National Geographic : 1931 Feb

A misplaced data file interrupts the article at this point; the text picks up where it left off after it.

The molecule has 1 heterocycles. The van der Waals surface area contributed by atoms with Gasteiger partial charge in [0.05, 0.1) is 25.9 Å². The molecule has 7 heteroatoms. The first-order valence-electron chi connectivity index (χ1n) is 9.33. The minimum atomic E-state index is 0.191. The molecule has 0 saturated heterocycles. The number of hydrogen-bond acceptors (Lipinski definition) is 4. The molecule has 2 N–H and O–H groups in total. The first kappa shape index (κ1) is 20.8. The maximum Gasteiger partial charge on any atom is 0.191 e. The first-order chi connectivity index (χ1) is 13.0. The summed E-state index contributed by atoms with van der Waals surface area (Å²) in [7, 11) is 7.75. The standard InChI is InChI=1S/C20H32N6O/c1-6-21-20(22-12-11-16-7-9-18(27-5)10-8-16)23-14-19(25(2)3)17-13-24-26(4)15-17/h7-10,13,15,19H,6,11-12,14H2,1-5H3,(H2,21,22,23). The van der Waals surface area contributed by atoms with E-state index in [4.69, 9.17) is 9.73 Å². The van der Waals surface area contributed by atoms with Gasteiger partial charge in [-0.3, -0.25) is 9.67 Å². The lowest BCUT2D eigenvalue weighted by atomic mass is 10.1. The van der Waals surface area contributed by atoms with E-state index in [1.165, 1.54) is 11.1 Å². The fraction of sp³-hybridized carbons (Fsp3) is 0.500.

EUROPE'S NEWEST KINGDOM Photograph by Melville Chater OCCIDENTAL INFLUENCE IS INVADING ALBANIA'S CAPITAL Electric-lit thoroughfares intersect hodgepodge bazaar alleys, taxis and mule teams throng the same square, and baggy-pantalooned chauffeurs are discarding the donkey-prodding stick for the tire pump. Tirana was chosen as the Albanian capital because it lies about midway between north and south. One thing is certain: Its Government stands squarely behind Young Albania's determination to be educated. Something like 600 primary and continuation schools, not to mention technical schools conducted by American and other foreign organiza tions, are in being. The need is only too obvious. When an Albanian civic official politely hands you back, because he cannot read it, a typed letter in his own tongue, one might be ex cused for registering amazement. Con versely, when another civic official replaces hard labor with compulsory ABC classes in jails, one registers prolonged applause. Our final lap, from Tirana to Shkodra (Scutari), took us through the quaint hill town of Kruja (Kroia), with its ruined citadel, its covered bazaar streets, and its hillside alive with fantastically costumed mountain folk who thought it no hardship to travel all night to insure arriving in time for the local market day. They were Christian Ghegs. The women were unveiled and were frankly unaf frighted by the presence of an American he-man. Rather it was the he-man who longed to retire behind a veil that would shelter him and his camera from their ram pant curiosity.